Groveland Through Depression
by Ann Dupee
This article was published in the South Lake Press, February 22, 2008.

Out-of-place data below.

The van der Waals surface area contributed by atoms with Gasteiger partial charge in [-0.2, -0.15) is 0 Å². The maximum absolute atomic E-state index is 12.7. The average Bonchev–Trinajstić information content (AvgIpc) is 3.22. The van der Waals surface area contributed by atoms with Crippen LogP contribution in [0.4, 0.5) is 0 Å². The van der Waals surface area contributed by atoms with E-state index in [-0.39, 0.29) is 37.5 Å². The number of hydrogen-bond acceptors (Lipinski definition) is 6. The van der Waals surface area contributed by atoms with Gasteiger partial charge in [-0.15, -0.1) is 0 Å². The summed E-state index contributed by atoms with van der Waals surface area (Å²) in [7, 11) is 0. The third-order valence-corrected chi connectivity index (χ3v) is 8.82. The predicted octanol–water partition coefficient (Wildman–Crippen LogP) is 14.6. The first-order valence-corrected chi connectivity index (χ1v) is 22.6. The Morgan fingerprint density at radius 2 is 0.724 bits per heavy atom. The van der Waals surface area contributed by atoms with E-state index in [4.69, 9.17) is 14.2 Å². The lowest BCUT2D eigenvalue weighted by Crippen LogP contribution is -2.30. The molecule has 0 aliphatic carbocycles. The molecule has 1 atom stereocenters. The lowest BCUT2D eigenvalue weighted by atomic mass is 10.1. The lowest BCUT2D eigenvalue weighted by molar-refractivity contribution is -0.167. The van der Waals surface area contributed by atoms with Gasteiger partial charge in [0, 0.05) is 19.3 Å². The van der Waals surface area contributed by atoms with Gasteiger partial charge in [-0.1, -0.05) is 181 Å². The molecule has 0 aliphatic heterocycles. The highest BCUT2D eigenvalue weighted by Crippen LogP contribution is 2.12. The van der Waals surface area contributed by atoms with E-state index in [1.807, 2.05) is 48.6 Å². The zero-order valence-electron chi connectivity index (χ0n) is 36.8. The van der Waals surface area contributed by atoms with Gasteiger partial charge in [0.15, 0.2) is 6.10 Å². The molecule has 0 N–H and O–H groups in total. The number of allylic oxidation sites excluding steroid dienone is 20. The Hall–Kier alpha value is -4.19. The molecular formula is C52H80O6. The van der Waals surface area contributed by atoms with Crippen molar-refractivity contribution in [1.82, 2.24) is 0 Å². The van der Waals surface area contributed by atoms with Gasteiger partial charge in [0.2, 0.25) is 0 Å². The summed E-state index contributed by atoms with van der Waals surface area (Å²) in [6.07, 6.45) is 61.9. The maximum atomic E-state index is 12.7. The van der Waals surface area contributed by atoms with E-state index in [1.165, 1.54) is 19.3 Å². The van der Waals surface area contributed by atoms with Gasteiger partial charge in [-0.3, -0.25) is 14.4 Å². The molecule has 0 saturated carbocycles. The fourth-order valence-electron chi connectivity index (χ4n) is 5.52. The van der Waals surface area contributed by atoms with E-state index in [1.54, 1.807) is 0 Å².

The following was written by Groveland historian, Cyleta Lee Austin, and printed in the Feb. 11, 1988 South Lake Press in the “Remember When” column.Groveland Saga – The Great Depression In the turbulent days of the great depression of the ’30s, Groveland drifted and became smaller. Countless men joined the ranks of the unemployed. Hunger plagued the community after the Arnold Lumber Company closed down for the last time in 1932. Farmers grew abundant cops, but seldom had the good luck to sell enough to defray expenses. Poultry became a going “Money Crop” as chicken ranchers formed an association. Citrus prices were at an all time low. To make an extra nickel, Spanish Moss was pulled from trees and sold to a small moss packing plant in Groveland; it was used in connection with upholstering. The Works Progress Administration (WPA) created jobs for needy people, but not nearly enough to go around. Before losing their life savings in two bank failures, many people had been in affluent circumstances. Swallowing pride, any work that would put food on the table was taken. The WPA built the present Groveland School on Cherry Street in 1937. The city also gained a municipal auditorium by another such project. Used as a theatre for some years, the building was torn down after falling into disrepair to make room for a memorial park, a civic center – now called the E.L. Puryear Building, and a large library. The old Community Club on Lake David was built for Groveland by one of the recovery act projects of our government. Spearheaded by Mrs. L.G. Thomas, the site was prepared by interested citizens. The building’s rustic exterior keeps the look of yesterday. It is now used by the Groveland Woman’s Club. A waterfront recreation park was developed in the hectic days of the depression on the southern shore of Lake Catherine. Facilities at this popular beach included two rustic bathhouses, a huge barrel float and a boardwalk over the water. The former public beach on Lake Audrey (named for Audrey Beach who lived on its edge) was closed. Edge’s Grocery gave way for the Atlantic and Pacific Tea Company (A&P) to lease their building for a chain food store; Mr. C.C. Heath was an early manager. Exciting was the year1935 when oil men moved in and started to drill for “black gold.” The main well derrick was located just off S. Highway 33 near the Polk County line. The economy of Groveland was helped somewhat by this endeavor, but it was a terrible disappointment when the expected gusher failed to blow in. All of this was under the direction of J.R. Arnold and his associates. Kinfolks, friends and neighbors grew closer, helping each other and learning to fully appreciate the best things in life that are always free. Crowds could be seen every Saturday night in the downtown spotlight as people shopped and visited. Another Saturday night treat in Groveland was the free movie sponsored by local merchants. At the beginning, the screen was hoisted up on the side of the bank building. One had to stand to enjoy the show. Later on, the “flickers” were shown from the Farmers Market shed on S.E. Broad Street where orange boxes were pressed into service for seating. No history of Groveland would be complete without words about the Christmas drawings. Several hundred excited and expectant ticket holders would gather on Christmas Eve to participate in the annual event, also sponsored by the storekeepers. Only a choice few were fortunate enough to win one of the useful and expensive gifts, but all returned home happy and proud for the ones who did. E.E. Edge died suddenly in 1934, leaving a grieving population behind. Groveland had been honored by having had him as a part of it. He was a credit to his country, to the state and to the town he helped to build. L.D. Edge, his son, grew into the business as he had been with his father in the stores for many years. In 1915 E.E. Edge was elected to the Florida House of Representatives and was to become the youngest Speaker of the House in 1923. Edge served in the Florida Senate from 1925 to 1927. There was talk of making him governor. His wife, Day Edge, was the Lake County Historical Society’s first president. As 1940 approached and distant war drums began to be heard, times grew some better with more employment available. The town saw two more business ventures. In 1938 Geneva and Rhea Williford turned the annex of Edge’s Pharmacy into the first modern beauty salon. Mrs. Nana Williford earned her degree in cosmetology and continued on in the beauty business. A feed store was put in at the Hunter Building by Mr. Flanders Holland.